Ronah, 18, lost her parents when she was just two years old, prompting her to be in the care of her grandmother. At a tender age, Ronah was responsible for paying her own school fees. She got the money from doing menial jobs such as making bricks, digging in people's gardens and even fetching water for the constructors. Unfortunately, when she was just 15, Ronah was sent away from school due to fee arrears, which led to her subsequent dropout.
Around August 2020, one of their neighbour’s sisters promised to pay for Ronah´s fees if she moved with her to Tororo, a town in the Eastern Region of Uganda. However, when they reached their destination, to Ronah´s surprise, she was instead assigned tasks as a domestic worker. She was to take care of three children, prepare food for the family, clean, do laundry and iron clothes. When she tried to talk to her employer about her promise of taking her to school, she responded in an unpleasant way and said she would take her next year. ¨I remained patient hoping that I will be taken back to school the next year.” Ronah recalls. For 8 months, Ronah worked with the hope of rejoining school, a desire she soon came to learn would never be.
When January 2021 came, the promise of still taking Ronah back to school was not fulfilled. When she asked her employer again, she was yelled at. Her employer responded rudely saying that she was still looking for school fees. All this time, Ronah´s grandmother had no idea of the events that were unfolding in her granddaughter´s life. When she called to find out how if she was in school, she was surprised when the lady said she wasn’t. Soon, Ronah´s grandmother fell ill and requested Ronah´s employer to help settle the hospital bill. The lady said if she did so, then she would not take Ronah to school.
Ronah revealed to her grandmother on the phone that she was being mistreated and sometimes even being denied food. Her employer find out, disclosed it to her husband who physically abused Ronah. That night, she escaped and went to a friend’s home and stayed for that night. She called her grandmother the next day but sadly, she had no money to send her fare to Ronah, who then opted to walk back home. She rested at a trading centre and a girl going home from school alerted her that the area was not safe and instead welcomed her to spend the night at her mother´s home.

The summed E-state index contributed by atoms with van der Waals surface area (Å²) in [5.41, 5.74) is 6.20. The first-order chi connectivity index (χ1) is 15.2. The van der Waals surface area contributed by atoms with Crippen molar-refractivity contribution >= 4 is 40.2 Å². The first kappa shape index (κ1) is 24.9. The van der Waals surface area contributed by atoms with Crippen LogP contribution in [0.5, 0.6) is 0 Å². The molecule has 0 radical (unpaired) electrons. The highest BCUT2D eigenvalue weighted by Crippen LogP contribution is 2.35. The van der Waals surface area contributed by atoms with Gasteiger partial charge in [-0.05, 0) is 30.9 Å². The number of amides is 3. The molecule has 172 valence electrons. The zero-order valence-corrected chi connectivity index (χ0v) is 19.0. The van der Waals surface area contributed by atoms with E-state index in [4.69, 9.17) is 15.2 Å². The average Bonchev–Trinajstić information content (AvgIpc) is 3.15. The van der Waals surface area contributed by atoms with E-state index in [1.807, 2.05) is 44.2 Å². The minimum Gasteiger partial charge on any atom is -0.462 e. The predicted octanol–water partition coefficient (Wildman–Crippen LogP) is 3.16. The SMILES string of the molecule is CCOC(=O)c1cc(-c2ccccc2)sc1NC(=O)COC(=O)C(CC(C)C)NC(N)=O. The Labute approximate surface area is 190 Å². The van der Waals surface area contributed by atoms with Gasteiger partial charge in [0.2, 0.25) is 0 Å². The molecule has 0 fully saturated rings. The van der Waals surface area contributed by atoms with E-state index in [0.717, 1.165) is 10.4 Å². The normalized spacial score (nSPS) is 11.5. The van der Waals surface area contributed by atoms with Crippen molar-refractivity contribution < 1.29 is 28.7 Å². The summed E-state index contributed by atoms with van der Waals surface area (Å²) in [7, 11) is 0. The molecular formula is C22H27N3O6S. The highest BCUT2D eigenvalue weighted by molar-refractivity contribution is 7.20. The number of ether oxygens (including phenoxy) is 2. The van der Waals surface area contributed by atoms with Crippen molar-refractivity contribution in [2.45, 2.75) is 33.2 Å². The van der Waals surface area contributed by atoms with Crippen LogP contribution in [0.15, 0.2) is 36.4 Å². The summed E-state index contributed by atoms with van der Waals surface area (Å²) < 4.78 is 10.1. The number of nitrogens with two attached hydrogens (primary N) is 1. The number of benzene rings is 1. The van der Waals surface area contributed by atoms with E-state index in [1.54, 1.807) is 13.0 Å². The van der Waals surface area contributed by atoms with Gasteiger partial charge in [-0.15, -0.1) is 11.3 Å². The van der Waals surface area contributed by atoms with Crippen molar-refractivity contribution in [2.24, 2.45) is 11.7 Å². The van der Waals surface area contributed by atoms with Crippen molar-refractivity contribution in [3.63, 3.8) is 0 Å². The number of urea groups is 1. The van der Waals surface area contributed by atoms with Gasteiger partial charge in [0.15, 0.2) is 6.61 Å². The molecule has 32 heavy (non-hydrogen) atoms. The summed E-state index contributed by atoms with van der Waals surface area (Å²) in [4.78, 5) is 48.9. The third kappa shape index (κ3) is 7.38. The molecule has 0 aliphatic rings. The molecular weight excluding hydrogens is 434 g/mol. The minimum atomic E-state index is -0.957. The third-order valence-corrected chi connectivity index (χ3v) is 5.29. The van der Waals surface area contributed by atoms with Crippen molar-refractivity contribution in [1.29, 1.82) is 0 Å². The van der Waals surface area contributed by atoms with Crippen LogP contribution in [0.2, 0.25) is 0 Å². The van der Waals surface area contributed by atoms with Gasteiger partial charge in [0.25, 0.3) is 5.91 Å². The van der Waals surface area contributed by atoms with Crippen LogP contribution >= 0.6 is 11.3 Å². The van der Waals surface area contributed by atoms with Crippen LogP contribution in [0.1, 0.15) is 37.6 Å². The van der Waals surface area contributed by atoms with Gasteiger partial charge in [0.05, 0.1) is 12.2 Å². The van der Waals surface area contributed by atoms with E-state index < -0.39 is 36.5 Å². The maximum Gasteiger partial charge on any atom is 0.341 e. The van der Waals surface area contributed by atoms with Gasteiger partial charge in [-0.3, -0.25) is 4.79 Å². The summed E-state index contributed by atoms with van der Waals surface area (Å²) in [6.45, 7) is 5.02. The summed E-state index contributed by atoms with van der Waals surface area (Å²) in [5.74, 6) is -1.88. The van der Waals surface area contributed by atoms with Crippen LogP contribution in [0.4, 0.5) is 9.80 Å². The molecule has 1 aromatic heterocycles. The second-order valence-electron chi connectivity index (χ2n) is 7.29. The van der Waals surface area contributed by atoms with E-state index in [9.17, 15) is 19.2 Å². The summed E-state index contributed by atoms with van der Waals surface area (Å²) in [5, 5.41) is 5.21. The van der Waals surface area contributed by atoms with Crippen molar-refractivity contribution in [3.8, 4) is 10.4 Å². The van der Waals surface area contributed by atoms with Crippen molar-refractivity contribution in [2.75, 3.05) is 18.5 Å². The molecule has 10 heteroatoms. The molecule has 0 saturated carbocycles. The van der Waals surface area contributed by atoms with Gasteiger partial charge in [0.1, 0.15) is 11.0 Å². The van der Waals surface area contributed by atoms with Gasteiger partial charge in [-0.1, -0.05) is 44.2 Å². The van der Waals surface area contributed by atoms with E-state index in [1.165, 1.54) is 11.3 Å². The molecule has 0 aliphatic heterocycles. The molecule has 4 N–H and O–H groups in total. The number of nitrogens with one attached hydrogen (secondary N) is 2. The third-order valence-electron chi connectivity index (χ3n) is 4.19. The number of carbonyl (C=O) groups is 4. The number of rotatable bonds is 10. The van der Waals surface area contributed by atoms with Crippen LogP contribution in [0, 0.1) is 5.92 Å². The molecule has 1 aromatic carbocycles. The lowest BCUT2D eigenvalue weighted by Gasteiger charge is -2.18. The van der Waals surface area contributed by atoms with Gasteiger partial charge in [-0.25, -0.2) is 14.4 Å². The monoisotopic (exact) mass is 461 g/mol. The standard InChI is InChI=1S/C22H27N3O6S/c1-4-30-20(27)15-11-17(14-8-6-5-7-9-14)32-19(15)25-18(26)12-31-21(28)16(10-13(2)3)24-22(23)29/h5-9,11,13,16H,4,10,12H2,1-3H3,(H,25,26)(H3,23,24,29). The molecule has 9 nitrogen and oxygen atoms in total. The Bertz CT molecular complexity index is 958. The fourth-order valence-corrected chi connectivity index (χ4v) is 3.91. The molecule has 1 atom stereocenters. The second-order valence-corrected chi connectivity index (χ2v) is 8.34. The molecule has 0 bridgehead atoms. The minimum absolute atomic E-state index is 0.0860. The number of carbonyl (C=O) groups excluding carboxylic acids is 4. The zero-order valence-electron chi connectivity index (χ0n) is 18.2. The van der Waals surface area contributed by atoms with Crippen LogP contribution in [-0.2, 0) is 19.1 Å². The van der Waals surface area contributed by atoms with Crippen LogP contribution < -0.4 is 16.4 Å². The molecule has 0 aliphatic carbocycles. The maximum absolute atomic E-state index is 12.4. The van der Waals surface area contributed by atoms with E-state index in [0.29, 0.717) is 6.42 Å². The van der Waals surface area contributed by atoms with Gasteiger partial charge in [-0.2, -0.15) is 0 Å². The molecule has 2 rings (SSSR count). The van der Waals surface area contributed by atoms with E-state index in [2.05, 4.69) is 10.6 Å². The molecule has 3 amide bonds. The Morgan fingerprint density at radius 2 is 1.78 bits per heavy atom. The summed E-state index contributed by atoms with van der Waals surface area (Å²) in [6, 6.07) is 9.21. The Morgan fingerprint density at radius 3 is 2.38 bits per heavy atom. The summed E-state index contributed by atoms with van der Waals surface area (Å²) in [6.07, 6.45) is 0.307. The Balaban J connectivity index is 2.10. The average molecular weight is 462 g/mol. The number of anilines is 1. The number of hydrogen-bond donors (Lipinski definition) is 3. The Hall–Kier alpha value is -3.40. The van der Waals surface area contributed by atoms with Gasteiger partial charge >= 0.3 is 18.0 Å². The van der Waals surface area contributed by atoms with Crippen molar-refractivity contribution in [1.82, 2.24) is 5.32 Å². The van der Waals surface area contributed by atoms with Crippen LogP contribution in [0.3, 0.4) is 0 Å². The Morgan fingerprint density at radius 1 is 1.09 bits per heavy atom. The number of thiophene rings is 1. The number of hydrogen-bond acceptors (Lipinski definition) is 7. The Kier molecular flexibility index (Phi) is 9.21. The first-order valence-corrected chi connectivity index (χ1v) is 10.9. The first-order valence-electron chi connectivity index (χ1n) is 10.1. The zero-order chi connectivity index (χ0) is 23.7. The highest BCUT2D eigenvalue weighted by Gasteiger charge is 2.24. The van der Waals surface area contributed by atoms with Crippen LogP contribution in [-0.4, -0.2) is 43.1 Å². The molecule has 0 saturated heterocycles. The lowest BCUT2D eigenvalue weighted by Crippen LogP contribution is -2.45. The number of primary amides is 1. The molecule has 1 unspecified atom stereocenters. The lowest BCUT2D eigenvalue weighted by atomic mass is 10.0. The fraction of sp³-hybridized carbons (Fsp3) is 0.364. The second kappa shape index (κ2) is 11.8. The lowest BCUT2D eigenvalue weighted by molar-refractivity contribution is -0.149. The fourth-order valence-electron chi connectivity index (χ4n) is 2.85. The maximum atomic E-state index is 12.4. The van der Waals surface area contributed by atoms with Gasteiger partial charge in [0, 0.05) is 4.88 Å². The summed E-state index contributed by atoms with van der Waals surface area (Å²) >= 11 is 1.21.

The following day, Betty, the mother of the girl, who welcomed Ronah to their home, went to the Local Council Chairperson 1 (LC1) chairperson to report the case. Ronah´s grandmother was still admitted in the hospital, so Ronah stayed at Betty´s for 10 months, where she occasionally learnt to sell boiled cassava. From the profit she had made from selling cassava and the little money her grandmother sent her, she was able to travel back home. Two months later, Ronah, who was still out of school, was referred to work in Entebbe for a lady.
She took care of her poultry-rearing business as well as supplying polythene bags, mostly to male customers. Soon, the men began making sexual advances towards her.
One day, Ronah´s grandmother sent her white aunts, locally known as enswa which she had to pick from the bus park and her employer accompanied her. The employer put Ronah in a taxi to go back home alone. On the way home, the taxi driver asked Ronah for her phone contact, which she gave out. After communicating for some time, the taxi driver told Ronah that he was looking for a person he could stay with and thought she was a perfect fit. He then asked to meet Ronah and at first, she was hesitant. After noticing this hesitancy, the man used his sister to convince Ronah to meet up with him. When the day came, the man sexually abused Ronah and promised to marry her. A month later she discovered that she was pregnant.
¨I felt like killing myself when I got pregnant because when I tried to reach out to the taxi driver who impregnated me, he did not receive my calls and when I went to where they were staying, I was told that they shifted from that side. I tried tracing him in the taxi park but I didn’t find him there.¨ Ronah explains. A health worker based where Ronah went for antenatal clinic identified her and referred her to our partner UYDEL. At the centre, she was enrolled for a hairdressing course and connected with the child protection committee members who are tracing the man who sexually abused her. Ronah is also getting counselling from the social workers, as well as guidance on how she can manage her pregnancy.
From her hairdressing skills, she is now able to get income. ¨I can now make money from hairdressing and this has made me happy,¨ She says excitedly. ¨I hope to start working in a salon where I can save money and start up my small business so that I can raise money to take care of my child.¨ As for now, Ronah lives with a peer support worker. In her free time, Ronah loves playing football, engaging in athletics, singing and dancing.